Though comedian Jimmy Fallon may have garnered a reputation for making audiences laugh — or briefly look up from their TikTok doom scrolls as his late-night television show provides some much-needed evening background noise — the Saturday Night Live alum has another not-so-hidden talent: Making his staffers cry.

A new report from Rolling Stone added Fallon to the ever-growing list of ------- comedians, the host joining the ranks of Ellen DeGeneres and James Corden after several current and former staffers accused the star of mistreating his team during his nine-year tenure as host of The Tonight Show.

While some days were “good Jimmy days,” the comic flaunting his famed wit and talents, employees frequently feared the dreaded “bad Jimmy days,” or days where workers tiptoed around the comic’s “outbursts.”

This inconsistency, one fueled by the show burning through nine showrunners in nine years, negatively impacted behind-the-scenes morale, staffers dubbing dressing rooms as unofficial “crying rooms” and regularly joking about “wanting to kill themselves.”

Several employees headed to HR to speak out about The Tonight Show’s culture of underlings fearing their bosses and “pretty glum atmosphere,” as one staffer called it, yet these concerns were largely swept under the rug, some workers even getting fired for broaching their concerns.

The Tonight Show was so disastrous during Fallon’s time as host that Rolling Stone’s Senior Entertainment Reporter Krystie Lee Yandoli struggled to find anyone past or present who was willing to say anything nice about their time working alongside Fallon.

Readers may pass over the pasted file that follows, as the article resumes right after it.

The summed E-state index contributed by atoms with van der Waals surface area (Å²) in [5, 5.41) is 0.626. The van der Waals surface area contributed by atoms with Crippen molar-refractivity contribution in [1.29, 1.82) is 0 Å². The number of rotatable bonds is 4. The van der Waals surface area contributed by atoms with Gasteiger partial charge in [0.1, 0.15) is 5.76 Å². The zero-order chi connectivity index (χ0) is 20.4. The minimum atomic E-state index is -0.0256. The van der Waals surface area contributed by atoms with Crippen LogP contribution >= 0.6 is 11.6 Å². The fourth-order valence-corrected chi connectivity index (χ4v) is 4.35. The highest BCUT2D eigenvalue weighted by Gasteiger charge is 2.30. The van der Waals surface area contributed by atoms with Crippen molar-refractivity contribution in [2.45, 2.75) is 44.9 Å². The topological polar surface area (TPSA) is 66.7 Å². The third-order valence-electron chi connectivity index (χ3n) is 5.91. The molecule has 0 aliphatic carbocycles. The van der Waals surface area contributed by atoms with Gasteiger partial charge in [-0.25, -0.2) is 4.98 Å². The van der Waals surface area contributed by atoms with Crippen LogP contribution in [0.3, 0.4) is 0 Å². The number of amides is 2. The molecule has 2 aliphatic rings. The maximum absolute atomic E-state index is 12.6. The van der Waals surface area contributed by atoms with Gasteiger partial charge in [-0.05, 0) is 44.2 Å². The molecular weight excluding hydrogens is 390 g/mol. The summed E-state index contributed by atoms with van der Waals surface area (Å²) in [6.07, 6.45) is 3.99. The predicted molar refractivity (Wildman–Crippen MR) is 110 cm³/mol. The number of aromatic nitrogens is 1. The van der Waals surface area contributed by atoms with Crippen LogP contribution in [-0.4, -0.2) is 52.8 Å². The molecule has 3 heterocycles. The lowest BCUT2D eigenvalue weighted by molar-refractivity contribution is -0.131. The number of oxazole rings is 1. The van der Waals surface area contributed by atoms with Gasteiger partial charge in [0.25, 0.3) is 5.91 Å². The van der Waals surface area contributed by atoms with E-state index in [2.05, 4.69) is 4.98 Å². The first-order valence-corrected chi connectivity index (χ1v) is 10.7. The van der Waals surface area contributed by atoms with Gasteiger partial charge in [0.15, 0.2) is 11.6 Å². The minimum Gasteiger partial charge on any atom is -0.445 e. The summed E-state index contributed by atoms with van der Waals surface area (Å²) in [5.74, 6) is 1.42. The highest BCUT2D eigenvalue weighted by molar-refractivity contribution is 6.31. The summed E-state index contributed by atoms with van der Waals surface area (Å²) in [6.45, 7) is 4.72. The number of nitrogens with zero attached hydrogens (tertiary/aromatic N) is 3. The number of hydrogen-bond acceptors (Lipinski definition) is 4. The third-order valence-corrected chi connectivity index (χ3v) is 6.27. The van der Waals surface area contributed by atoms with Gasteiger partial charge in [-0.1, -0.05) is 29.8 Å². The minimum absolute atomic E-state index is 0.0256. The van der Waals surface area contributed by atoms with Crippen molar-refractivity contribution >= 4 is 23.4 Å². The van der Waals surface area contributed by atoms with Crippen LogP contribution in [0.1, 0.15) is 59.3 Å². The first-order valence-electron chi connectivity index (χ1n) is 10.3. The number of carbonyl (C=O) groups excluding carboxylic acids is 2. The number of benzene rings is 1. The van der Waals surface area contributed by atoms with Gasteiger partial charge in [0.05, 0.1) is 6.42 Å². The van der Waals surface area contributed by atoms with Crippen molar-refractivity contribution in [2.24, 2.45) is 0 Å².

“While many of them praised Fallon’s immense talent and comedic gifts, not a single one agreed to speak on the record or had positive things to say about working on The Tonight Show,” he wrote of his methodology in sourcing the article. “Nor would any of the program’s nine showrunners since 2014 comment about the program’s namesake on the record – they wouldn’t even give statements of support, as is common in the entertainment industry.”

But it wasn’t just workers who noticed Fallon’s alleged penchant for being a Grade A a—hole. Fellow comedian Jerry Seinfeld once insisted the comic apologize after witnessing Fallon snap at a staffer handling his cue cards during an incredibly uncomfortable on-camera incident.

“It was very awkward, and Jerry [Seinfeld] was like, ‘You should apologize to him,’ almost trying to make it a joke,” one former employee recalled of the encounter. “It was one of the strangest moments ever and so many people were there, so it’s kind of hard to forget.”

This painful encounter was unsurprisingly edited out of the program.

We can only hope Fallon takes his own advice — more cowbell, less a-holery.